Trichomoniasis is a common sexually transmitted infection. Here are some of the effective tips which can help prevent it from spreading.

Have you been experiencing any itchiness, burning or unpleasant vaginal discharge after having sexual intercourse? It could be due to trichomoniasis. Also known as trich, it is a condition caused by a small parasite. It is a sexually transmitted infection (STI) that can be communicated via vaginal, oral, or anal sex, and even just skin-to-skin contact in the genital area. While many people may not experience any symptoms, trich can cause irritation, burning sensation, and an unpleasant discharge. There are precautions you can take to prevent it from happening in the first place, such as wearing condoms and limiting your number of sexual partners. Here is everything you need to know about causes, symptoms and other ways to prevent trichomoniasis.

What is trichomoniasis?

Trichomoniasis is a sexually transmitted infection (STI) caused by the parasite trichomonas vaginalis. It is one of the most common and curable STIs. Common symptoms which women may experience are vaginal discharge (which can be clear, white, yellowish, or greenish), genital itching, lower abdominal pain, burning during urination, and an unpleasant odour. Some women might also experience pain during intercourse, as found in a study published in the StatPearls Journal. It is important to note that trichomoniasis primarily spreads through vaginal, oral, or anal sex with an infected partner. The parasite can be transmitted even if the infected person has no symptoms.

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Trichomoniasis is a commons sexually transmitted disease! Image courtesy: Freepik

Trichomoniasis is a common and treatable STI, but awareness and proper sexual health practices are crucial for prevention and early detection. It is diagnosed through a physical exam, lab tests, and microscopic examination of a sample of vaginal fluid (for women) or a urine sample (for men). To detect infection, the parasite is looked for under a microscope in the vaginal discharge or urethral discharge which has been collected by the doctor for testing. If the parasite is seen, no further tests are required. If however, the parasite isn’t seen and symptoms are suggestive of TV, other tests which can be done are rapid antigen tests or nucleic acid amplification tests, says obstetrician and gynaecologist Dr Pooja C Thukral.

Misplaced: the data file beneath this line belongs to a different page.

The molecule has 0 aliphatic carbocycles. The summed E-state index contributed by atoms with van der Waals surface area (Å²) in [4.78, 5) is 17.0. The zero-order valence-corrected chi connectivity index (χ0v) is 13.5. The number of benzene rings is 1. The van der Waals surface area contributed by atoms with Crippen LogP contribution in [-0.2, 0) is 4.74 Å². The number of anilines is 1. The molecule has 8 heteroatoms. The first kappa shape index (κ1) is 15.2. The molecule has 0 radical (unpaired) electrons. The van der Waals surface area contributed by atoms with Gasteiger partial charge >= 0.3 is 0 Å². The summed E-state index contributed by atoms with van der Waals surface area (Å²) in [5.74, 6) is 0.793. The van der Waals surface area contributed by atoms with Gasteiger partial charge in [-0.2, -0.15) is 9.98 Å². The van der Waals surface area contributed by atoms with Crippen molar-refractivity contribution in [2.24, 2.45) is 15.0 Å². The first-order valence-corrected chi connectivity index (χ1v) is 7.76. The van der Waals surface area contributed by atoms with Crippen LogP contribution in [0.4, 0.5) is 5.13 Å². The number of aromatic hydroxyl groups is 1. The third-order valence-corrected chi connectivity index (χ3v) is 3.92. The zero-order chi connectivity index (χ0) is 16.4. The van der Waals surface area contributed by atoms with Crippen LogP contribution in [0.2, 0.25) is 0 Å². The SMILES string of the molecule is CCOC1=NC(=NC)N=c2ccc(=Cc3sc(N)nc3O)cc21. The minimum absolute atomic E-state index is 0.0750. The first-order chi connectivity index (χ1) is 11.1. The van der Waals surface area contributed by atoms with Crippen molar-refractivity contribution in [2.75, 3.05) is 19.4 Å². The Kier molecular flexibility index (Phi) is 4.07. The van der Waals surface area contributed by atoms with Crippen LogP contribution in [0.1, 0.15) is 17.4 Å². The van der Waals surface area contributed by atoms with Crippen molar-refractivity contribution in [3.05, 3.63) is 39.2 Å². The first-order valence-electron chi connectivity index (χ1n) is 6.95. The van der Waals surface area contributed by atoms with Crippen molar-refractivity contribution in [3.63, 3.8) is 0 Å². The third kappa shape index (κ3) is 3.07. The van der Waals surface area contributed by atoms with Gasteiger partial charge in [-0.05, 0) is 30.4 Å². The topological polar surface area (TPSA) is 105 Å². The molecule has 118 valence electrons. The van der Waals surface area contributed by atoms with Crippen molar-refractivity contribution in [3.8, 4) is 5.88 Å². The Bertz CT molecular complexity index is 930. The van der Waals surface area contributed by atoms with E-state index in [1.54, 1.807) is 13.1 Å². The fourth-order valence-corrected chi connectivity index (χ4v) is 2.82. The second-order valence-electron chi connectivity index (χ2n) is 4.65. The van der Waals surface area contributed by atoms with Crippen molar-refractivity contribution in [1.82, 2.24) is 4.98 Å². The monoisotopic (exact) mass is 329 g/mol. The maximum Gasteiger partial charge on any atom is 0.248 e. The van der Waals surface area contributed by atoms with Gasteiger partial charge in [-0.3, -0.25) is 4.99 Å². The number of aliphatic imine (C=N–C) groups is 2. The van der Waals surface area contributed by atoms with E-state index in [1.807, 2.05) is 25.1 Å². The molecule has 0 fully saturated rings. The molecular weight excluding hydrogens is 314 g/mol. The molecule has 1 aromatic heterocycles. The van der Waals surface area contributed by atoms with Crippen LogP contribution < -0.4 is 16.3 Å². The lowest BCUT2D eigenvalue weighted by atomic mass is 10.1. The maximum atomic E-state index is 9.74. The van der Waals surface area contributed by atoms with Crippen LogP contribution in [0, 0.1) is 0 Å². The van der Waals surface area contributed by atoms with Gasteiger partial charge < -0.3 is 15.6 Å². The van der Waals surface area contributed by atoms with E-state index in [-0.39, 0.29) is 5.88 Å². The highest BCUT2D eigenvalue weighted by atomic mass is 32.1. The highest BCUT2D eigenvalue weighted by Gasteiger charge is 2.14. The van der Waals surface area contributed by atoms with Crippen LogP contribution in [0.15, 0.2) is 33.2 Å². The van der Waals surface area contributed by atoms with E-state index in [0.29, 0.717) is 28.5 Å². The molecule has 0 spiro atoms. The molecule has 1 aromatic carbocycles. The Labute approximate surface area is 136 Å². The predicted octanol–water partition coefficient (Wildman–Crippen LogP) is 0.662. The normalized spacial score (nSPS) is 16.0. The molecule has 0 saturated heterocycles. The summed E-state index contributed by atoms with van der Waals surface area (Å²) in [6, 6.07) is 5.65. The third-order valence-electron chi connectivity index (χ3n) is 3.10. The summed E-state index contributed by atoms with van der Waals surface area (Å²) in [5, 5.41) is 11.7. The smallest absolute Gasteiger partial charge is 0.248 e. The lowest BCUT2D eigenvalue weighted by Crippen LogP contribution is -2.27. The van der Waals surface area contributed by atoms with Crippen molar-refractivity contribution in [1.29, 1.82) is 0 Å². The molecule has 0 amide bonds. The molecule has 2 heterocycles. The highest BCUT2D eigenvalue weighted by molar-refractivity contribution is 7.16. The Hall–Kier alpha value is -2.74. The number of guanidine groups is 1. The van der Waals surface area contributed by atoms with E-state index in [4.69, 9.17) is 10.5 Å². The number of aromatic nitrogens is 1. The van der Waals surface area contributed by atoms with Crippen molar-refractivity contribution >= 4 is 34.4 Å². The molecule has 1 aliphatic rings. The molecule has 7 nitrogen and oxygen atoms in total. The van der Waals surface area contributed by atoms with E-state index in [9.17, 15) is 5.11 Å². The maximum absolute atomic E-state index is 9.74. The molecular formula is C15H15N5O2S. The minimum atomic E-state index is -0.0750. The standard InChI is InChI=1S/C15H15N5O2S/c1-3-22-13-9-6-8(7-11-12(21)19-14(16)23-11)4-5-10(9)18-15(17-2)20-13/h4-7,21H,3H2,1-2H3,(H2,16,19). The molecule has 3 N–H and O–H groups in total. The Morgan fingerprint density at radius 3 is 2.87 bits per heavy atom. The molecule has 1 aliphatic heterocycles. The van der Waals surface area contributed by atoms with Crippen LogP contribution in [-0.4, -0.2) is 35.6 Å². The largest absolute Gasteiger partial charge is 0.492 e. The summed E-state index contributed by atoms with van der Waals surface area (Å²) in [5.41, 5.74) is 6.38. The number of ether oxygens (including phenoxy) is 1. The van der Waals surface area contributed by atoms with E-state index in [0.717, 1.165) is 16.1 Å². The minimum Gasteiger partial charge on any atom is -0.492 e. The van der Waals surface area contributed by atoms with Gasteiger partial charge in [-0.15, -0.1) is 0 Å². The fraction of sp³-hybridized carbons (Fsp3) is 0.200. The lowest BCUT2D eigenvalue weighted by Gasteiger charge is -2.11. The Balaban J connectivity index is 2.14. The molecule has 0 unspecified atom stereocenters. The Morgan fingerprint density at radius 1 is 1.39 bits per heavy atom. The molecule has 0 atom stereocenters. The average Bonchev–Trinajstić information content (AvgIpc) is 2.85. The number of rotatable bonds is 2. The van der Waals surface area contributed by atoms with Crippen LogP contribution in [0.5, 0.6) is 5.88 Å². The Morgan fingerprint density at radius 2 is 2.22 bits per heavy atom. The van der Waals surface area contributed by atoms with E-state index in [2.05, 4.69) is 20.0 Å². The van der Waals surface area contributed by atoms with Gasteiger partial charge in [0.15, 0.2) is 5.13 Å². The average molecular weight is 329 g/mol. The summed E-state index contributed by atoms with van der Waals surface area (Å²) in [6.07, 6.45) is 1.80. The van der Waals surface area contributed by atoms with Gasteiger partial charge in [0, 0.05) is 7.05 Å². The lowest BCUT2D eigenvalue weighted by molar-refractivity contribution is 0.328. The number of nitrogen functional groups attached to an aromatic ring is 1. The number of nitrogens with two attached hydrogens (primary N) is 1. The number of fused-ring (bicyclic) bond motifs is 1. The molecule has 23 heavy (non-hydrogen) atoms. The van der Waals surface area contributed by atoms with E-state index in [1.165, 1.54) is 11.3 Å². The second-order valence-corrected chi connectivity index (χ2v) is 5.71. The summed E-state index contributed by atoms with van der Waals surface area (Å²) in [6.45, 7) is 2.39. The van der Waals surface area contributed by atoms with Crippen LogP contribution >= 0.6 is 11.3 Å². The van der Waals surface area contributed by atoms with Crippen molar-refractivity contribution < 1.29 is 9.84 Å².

Symptoms of trichomoniasis

Here are some of the common symptoms of trichomoniasis, as found in a study published in the Journal of Family Medicine and Prevention Care.

Symptoms in women

  • Vaginal discharge: Often frothy, yellow-green, and may have a strong, unpleasant odour.
  • Vaginal itching and irritation: Persistent itching and discomfort in the vaginal area.
  • Pain during urination: Burning sensation while urinating.
  • Pain during intercourse: Discomfort or pain during sexual activities.
  • Vaginal redness and swelling: Inflammation of the vaginal and vulvar tissue.
  • Lower abdomen pain

Symptoms in men

  • Urethral discharge: A thin, whitish discharge from the penis.
  • Burning sensation during urination or ejaculation: Pain or discomfort while urinating or during ejaculation.
  • Irritation inside the penis: Itching or irritation inside the penis.

Causes of trichomoniasis

Here are some of the causes of trichomoniasis, as explained by the expert.

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1. Sexual contact